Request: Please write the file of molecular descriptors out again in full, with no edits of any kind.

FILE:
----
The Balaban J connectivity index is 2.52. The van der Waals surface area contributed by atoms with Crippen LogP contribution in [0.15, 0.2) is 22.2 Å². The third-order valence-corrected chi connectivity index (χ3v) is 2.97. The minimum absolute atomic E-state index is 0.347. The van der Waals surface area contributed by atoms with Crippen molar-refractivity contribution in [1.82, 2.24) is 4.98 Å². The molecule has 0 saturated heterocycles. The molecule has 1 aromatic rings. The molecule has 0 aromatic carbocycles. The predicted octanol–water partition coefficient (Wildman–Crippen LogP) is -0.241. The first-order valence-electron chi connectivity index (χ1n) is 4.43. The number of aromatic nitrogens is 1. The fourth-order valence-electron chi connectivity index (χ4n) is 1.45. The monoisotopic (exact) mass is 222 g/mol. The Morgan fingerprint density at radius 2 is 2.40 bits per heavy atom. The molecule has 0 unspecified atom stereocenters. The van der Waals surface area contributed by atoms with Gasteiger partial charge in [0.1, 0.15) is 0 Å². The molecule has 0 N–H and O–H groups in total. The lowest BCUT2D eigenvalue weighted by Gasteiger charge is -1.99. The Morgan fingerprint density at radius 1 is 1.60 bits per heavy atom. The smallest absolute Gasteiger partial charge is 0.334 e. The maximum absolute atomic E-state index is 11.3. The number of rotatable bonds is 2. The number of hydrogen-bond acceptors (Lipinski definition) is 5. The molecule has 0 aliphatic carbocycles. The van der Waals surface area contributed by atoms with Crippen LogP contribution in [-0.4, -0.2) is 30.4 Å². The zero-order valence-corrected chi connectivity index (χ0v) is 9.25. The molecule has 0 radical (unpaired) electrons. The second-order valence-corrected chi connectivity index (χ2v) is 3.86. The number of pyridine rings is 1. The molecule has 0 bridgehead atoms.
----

The Balaban J connectivity index is 2.52. The van der Waals surface area contributed by atoms with Crippen LogP contribution in [0.15, 0.2) is 22.2 Å². The third-order valence-corrected chi connectivity index (χ3v) is 2.97. The minimum absolute atomic E-state index is 0.347. The van der Waals surface area contributed by atoms with Crippen molar-refractivity contribution in [1.82, 2.24) is 4.98 Å². The molecule has 0 saturated heterocycles. The molecule has 1 aromatic rings. The molecule has 0 aromatic carbocycles. The predicted octanol–water partition coefficient (Wildman–Crippen LogP) is -0.241. The first-order valence-electron chi connectivity index (χ1n) is 4.43. The number of aromatic nitrogens is 1. The fourth-order valence-electron chi connectivity index (χ4n) is 1.45. The monoisotopic (exact) mass is 222 g/mol. The Morgan fingerprint density at radius 2 is 2.40 bits per heavy atom. The molecule has 0 unspecified atom stereocenters. The van der Waals surface area contributed by atoms with Gasteiger partial charge in [0.1, 0.15) is 0 Å². The molecule has 0 N–H and O–H groups in total. The lowest BCUT2D eigenvalue weighted by Gasteiger charge is -1.99. The Morgan fingerprint density at radius 1 is 1.60 bits per heavy atom. The smallest absolute Gasteiger partial charge is 0.334 e. The maximum absolute atomic E-state index is 11.3. The number of rotatable bonds is 2. The number of hydrogen-bond acceptors (Lipinski definition) is 5. The molecule has 0 aliphatic carbocycles. The van der Waals surface area contributed by atoms with Crippen LogP contribution in [-0.4, -0.2) is 30.4 Å². The zero-order valence-corrected chi connectivity index (χ0v) is 9.25. The molecule has 0 radical (unpaired) electrons. The second-order valence-corrected chi connectivity index (χ2v) is 3.86. The number of pyridine rings is 1. The molecule has 0 bridgehead atoms.